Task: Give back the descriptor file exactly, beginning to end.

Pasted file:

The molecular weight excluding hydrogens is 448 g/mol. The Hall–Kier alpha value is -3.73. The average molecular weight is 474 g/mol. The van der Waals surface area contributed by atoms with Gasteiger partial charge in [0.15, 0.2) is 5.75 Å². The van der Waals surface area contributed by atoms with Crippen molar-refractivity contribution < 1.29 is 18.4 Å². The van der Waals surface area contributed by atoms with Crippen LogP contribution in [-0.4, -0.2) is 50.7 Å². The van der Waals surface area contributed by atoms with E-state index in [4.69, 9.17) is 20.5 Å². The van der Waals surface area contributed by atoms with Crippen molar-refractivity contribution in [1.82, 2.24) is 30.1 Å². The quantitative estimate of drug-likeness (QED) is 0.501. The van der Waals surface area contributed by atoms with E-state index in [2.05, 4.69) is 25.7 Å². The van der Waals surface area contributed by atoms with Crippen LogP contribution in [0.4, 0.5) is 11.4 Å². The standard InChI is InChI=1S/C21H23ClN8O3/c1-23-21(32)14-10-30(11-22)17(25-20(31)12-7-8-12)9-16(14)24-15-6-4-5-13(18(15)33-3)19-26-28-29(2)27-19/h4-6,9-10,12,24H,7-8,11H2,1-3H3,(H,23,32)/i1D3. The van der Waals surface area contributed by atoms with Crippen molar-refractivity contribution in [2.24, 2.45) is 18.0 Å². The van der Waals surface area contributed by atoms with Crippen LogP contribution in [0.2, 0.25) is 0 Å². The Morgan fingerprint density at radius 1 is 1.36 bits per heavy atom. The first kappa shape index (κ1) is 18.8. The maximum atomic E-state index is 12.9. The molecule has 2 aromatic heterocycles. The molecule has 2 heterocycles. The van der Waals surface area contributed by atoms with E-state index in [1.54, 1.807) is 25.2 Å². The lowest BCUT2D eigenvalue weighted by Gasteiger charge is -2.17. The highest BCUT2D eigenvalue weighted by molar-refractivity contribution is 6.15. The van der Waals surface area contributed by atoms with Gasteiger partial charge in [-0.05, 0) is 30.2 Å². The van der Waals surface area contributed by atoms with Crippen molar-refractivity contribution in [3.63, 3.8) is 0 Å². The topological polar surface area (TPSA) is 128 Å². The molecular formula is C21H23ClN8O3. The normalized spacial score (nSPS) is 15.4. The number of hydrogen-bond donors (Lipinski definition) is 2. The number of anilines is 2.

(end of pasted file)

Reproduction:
The molecular weight excluding hydrogens is 448 g/mol. The Hall–Kier alpha value is -3.73. The average molecular weight is 474 g/mol. The van der Waals surface area contributed by atoms with Gasteiger partial charge in [0.15, 0.2) is 5.75 Å². The van der Waals surface area contributed by atoms with Crippen molar-refractivity contribution < 1.29 is 18.4 Å². The van der Waals surface area contributed by atoms with Crippen LogP contribution in [-0.4, -0.2) is 50.7 Å². The van der Waals surface area contributed by atoms with E-state index in [4.69, 9.17) is 20.5 Å². The van der Waals surface area contributed by atoms with Crippen molar-refractivity contribution in [1.82, 2.24) is 30.1 Å². The quantitative estimate of drug-likeness (QED) is 0.501. The van der Waals surface area contributed by atoms with E-state index in [2.05, 4.69) is 25.7 Å². The van der Waals surface area contributed by atoms with Crippen LogP contribution in [0.4, 0.5) is 11.4 Å². The standard InChI is InChI=1S/C21H23ClN8O3/c1-23-21(32)14-10-30(11-22)17(25-20(31)12-7-8-12)9-16(14)24-15-6-4-5-13(18(15)33-3)19-26-28-29(2)27-19/h4-6,9-10,12,24H,7-8,11H2,1-3H3,(H,23,32)/i1D3. The van der Waals surface area contributed by atoms with Crippen molar-refractivity contribution in [2.24, 2.45) is 18.0 Å². The van der Waals surface area contributed by atoms with Crippen LogP contribution in [0.2, 0.25) is 0 Å². The Morgan fingerprint density at radius 1 is 1.36 bits per heavy atom. The first kappa shape index (κ1) is 18.8. The maximum atomic E-state index is 12.9. The molecule has 2 aromatic heterocycles. The molecule has 2 heterocycles. The van der Waals surface area contributed by atoms with E-state index in [1.54, 1.807) is 25.2 Å². The lowest BCUT2D eigenvalue weighted by Gasteiger charge is -2.17. The highest BCUT2D eigenvalue weighted by molar-refractivity contribution is 6.15. The van der Waals surface area contributed by atoms with Gasteiger partial charge in [-0.05, 0) is 30.2 Å². The van der Waals surface area contributed by atoms with Crippen molar-refractivity contribution in [3.63, 3.8) is 0 Å². The topological polar surface area (TPSA) is 128 Å². The molecular formula is C21H23ClN8O3. The normalized spacial score (nSPS) is 15.4. The number of hydrogen-bond donors (Lipinski definition) is 2. The number of anilines is 2.